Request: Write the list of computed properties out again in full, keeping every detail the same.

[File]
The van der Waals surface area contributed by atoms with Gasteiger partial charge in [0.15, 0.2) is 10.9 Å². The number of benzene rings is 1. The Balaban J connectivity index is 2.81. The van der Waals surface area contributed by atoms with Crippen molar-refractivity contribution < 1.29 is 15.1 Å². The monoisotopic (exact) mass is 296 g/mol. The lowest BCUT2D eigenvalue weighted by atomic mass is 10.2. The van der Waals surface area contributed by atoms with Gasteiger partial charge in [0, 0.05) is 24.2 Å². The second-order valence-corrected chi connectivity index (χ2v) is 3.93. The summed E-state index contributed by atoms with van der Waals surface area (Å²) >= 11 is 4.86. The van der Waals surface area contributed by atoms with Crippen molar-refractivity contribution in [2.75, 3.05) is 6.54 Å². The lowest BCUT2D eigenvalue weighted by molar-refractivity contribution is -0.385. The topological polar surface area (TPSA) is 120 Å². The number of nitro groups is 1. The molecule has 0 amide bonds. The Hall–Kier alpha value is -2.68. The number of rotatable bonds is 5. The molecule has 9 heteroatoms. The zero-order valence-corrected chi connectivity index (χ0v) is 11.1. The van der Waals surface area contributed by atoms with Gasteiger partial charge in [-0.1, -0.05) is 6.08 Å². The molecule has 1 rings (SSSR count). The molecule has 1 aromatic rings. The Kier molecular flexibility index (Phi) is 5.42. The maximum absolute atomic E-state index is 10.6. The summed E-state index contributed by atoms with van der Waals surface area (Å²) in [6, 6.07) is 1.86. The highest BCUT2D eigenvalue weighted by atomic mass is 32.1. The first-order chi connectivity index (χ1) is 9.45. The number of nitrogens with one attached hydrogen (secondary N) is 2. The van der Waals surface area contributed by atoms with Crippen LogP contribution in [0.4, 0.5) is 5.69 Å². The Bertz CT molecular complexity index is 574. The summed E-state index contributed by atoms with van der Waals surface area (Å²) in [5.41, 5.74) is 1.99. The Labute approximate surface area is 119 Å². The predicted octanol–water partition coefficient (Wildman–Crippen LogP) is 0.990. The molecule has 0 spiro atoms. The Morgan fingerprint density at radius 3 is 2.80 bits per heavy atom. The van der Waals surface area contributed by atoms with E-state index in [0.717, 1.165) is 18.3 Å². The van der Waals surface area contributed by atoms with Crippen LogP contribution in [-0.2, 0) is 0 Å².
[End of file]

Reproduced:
The van der Waals surface area contributed by atoms with Gasteiger partial charge in [0.15, 0.2) is 10.9 Å². The number of benzene rings is 1. The Balaban J connectivity index is 2.81. The van der Waals surface area contributed by atoms with Crippen molar-refractivity contribution < 1.29 is 15.1 Å². The monoisotopic (exact) mass is 296 g/mol. The lowest BCUT2D eigenvalue weighted by atomic mass is 10.2. The van der Waals surface area contributed by atoms with Gasteiger partial charge in [0, 0.05) is 24.2 Å². The second-order valence-corrected chi connectivity index (χ2v) is 3.93. The summed E-state index contributed by atoms with van der Waals surface area (Å²) >= 11 is 4.86. The van der Waals surface area contributed by atoms with Crippen molar-refractivity contribution in [2.75, 3.05) is 6.54 Å². The lowest BCUT2D eigenvalue weighted by molar-refractivity contribution is -0.385. The topological polar surface area (TPSA) is 120 Å². The number of nitro groups is 1. The molecule has 0 amide bonds. The Hall–Kier alpha value is -2.68. The number of rotatable bonds is 5. The molecule has 9 heteroatoms. The zero-order valence-corrected chi connectivity index (χ0v) is 11.1. The van der Waals surface area contributed by atoms with Gasteiger partial charge in [-0.1, -0.05) is 6.08 Å². The molecule has 1 rings (SSSR count). The molecule has 1 aromatic rings. The Kier molecular flexibility index (Phi) is 5.42. The maximum absolute atomic E-state index is 10.6. The summed E-state index contributed by atoms with van der Waals surface area (Å²) in [6, 6.07) is 1.86. The highest BCUT2D eigenvalue weighted by atomic mass is 32.1. The first-order chi connectivity index (χ1) is 9.45. The number of nitrogens with one attached hydrogen (secondary N) is 2. The van der Waals surface area contributed by atoms with Crippen LogP contribution in [0.4, 0.5) is 5.69 Å². The Bertz CT molecular complexity index is 574. The summed E-state index contributed by atoms with van der Waals surface area (Å²) in [5.41, 5.74) is 1.99. The Labute approximate surface area is 119 Å². The predicted octanol–water partition coefficient (Wildman–Crippen LogP) is 0.990. The molecule has 0 spiro atoms. The Morgan fingerprint density at radius 3 is 2.80 bits per heavy atom. The van der Waals surface area contributed by atoms with E-state index in [0.717, 1.165) is 18.3 Å². The van der Waals surface area contributed by atoms with Crippen LogP contribution in [-0.2, 0) is 0 Å².